The global pandemic has resulted into an unprecedented health crisis. Women and children, from lower income groups and slum areas, are the most severely hit. Particularly, COVID-19 is having serious consequences on the nutrition of women in slum communities. Tragically, the pandemic has created a mass of severely malnourished women in Delhi slums. This is a direct consequence of lack of daily caloric consumption coupled with women always eating last after feeding the entire family.
Women in the slums usually fall behind men in having access to food. Female illiteracy, poverty, and lack of empowerment are the major causes of malnutrition in women and adolescent girls. They have weaker control over the household resources, tighter time constraints, heavy work burdens, lack of attention, poorer mental health, and lower self-esteem. The most widespread forms of micronutrient malnutrition are Iron, Vitamin A, Zinc, and Iodine deficiencies.
To combat the issue of malnutrition, Asha Community Health and Development Society, a not-for-profit organisation has launched a ‘Malnutrition Clinic’ for women aged between 15-49 years. ASHA’s intervention covers 95 slums within Delhi from the centres at Dr Ambedkar Colony, Kanak Durga Camp, Ekta Vihar, Tigri, Kalkaji, Chanderpuri, Seelampur, Mayapuri, Zakhira, Anna Nagar and Jeewan Nagar.
During the last 3-months, they have identified several acutely malnourished women with BMI as low as 12 and 13 in various slum areas. A BMI of less than 16 indicates ‘severe thinness’ and is known to be associated with a markedly increased risk for ill health, poor physical performance, lethargy, and even death. Severe thinness is accompanied by significant protein and vitamin deficiencies and frequently accompanied by constant appetite loss. Asha has begun creating the health profiles of such women, giving them vitamin and mineral supplements, and an ‘Asha High-Calorie High Protein powder’ as a nutritional supplement is being distributed daily in Asha centres to promote steady weight growth in these women.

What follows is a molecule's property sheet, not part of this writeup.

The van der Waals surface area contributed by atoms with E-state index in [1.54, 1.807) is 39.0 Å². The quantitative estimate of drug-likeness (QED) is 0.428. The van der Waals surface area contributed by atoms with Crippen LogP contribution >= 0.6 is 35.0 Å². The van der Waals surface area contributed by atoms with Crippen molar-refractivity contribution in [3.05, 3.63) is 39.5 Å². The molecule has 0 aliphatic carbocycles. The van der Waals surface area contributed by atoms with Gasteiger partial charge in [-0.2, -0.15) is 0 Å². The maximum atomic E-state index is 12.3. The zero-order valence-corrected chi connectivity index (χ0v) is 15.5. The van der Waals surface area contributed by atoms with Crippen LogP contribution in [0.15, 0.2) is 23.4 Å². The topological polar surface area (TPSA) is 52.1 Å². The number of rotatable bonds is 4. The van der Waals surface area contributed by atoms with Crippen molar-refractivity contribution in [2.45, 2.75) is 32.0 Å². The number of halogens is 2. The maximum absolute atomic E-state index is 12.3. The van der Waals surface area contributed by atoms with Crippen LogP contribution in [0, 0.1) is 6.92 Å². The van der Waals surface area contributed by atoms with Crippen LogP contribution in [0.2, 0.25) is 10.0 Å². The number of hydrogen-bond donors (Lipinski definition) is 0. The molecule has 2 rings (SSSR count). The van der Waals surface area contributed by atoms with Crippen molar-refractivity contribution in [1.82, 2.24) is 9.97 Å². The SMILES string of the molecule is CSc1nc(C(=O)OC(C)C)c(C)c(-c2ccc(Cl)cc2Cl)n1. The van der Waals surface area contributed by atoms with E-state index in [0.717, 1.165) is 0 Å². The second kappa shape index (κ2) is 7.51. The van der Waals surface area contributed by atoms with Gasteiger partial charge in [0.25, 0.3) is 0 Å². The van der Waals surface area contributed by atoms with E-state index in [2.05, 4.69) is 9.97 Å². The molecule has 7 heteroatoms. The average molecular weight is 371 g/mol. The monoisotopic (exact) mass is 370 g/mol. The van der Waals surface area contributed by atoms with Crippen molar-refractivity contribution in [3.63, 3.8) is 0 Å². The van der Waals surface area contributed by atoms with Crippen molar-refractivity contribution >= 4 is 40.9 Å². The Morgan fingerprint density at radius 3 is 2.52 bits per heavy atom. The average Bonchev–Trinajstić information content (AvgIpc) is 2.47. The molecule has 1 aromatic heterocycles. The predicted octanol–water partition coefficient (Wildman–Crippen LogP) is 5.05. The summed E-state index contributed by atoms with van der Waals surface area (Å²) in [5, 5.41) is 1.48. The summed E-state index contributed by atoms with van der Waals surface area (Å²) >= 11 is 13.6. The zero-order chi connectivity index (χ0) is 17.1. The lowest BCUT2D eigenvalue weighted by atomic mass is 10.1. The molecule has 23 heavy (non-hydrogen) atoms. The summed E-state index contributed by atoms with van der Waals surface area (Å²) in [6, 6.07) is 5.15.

Women in the slums have been visiting the Asha centres every day for their daily supplement for the past 3 months. Along with providing nutritional supplements and other micronutrients, these women are also provided with dietary advice that helps them gain weight. During this time, Asha has been monitoring their weight and BMI regularly. It has been noticed that, all such women have significantly gained weight (2-3 kgs each) and are continuing their long road to recovery of a healthy weight.
On an average 10-20 patients visit the clinic per day, and approximately 400 patients per month. About 1200 patient visited each Asha clinic during the last three months, after observing adequate precautions and SOPs against Covid-19 at each ASHA clinic.